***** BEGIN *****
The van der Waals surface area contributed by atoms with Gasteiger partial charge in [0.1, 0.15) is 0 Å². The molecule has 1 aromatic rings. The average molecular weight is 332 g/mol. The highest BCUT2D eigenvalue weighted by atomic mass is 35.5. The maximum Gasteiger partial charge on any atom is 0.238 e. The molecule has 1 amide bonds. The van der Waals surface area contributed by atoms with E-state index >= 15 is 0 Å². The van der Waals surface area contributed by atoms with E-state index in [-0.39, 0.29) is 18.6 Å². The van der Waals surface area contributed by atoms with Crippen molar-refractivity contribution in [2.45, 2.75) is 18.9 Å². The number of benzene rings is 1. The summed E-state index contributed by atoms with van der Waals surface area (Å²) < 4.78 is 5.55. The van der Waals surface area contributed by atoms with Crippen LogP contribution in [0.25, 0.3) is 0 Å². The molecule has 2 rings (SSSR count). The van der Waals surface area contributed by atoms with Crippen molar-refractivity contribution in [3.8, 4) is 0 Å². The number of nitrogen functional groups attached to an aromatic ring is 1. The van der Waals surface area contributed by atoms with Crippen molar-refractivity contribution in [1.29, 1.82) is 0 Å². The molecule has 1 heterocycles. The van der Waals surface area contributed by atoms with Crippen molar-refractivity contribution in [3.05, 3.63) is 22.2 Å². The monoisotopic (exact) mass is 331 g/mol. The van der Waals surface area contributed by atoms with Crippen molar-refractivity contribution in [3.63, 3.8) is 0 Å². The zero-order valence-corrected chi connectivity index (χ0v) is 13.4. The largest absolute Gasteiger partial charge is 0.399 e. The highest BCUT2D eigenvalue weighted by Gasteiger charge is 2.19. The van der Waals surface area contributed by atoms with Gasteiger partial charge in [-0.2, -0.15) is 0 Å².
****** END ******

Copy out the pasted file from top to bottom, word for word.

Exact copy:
The van der Waals surface area contributed by atoms with Gasteiger partial charge in [0.1, 0.15) is 0 Å². The molecule has 1 aromatic rings. The average molecular weight is 332 g/mol. The highest BCUT2D eigenvalue weighted by atomic mass is 35.5. The maximum Gasteiger partial charge on any atom is 0.238 e. The molecule has 1 amide bonds. The van der Waals surface area contributed by atoms with E-state index >= 15 is 0 Å². The van der Waals surface area contributed by atoms with E-state index in [-0.39, 0.29) is 18.6 Å². The van der Waals surface area contributed by atoms with Crippen molar-refractivity contribution in [2.45, 2.75) is 18.9 Å². The number of benzene rings is 1. The summed E-state index contributed by atoms with van der Waals surface area (Å²) < 4.78 is 5.55. The van der Waals surface area contributed by atoms with Crippen LogP contribution in [0.25, 0.3) is 0 Å². The molecule has 2 rings (SSSR count). The van der Waals surface area contributed by atoms with Crippen molar-refractivity contribution in [3.8, 4) is 0 Å². The number of nitrogen functional groups attached to an aromatic ring is 1. The van der Waals surface area contributed by atoms with Crippen molar-refractivity contribution in [1.29, 1.82) is 0 Å². The molecule has 1 heterocycles. The van der Waals surface area contributed by atoms with Crippen molar-refractivity contribution in [3.05, 3.63) is 22.2 Å². The monoisotopic (exact) mass is 331 g/mol. The van der Waals surface area contributed by atoms with Crippen molar-refractivity contribution in [3.63, 3.8) is 0 Å². The zero-order valence-corrected chi connectivity index (χ0v) is 13.4. The largest absolute Gasteiger partial charge is 0.399 e. The highest BCUT2D eigenvalue weighted by Gasteiger charge is 2.19. The van der Waals surface area contributed by atoms with Gasteiger partial charge in [-0.2, -0.15) is 0 Å².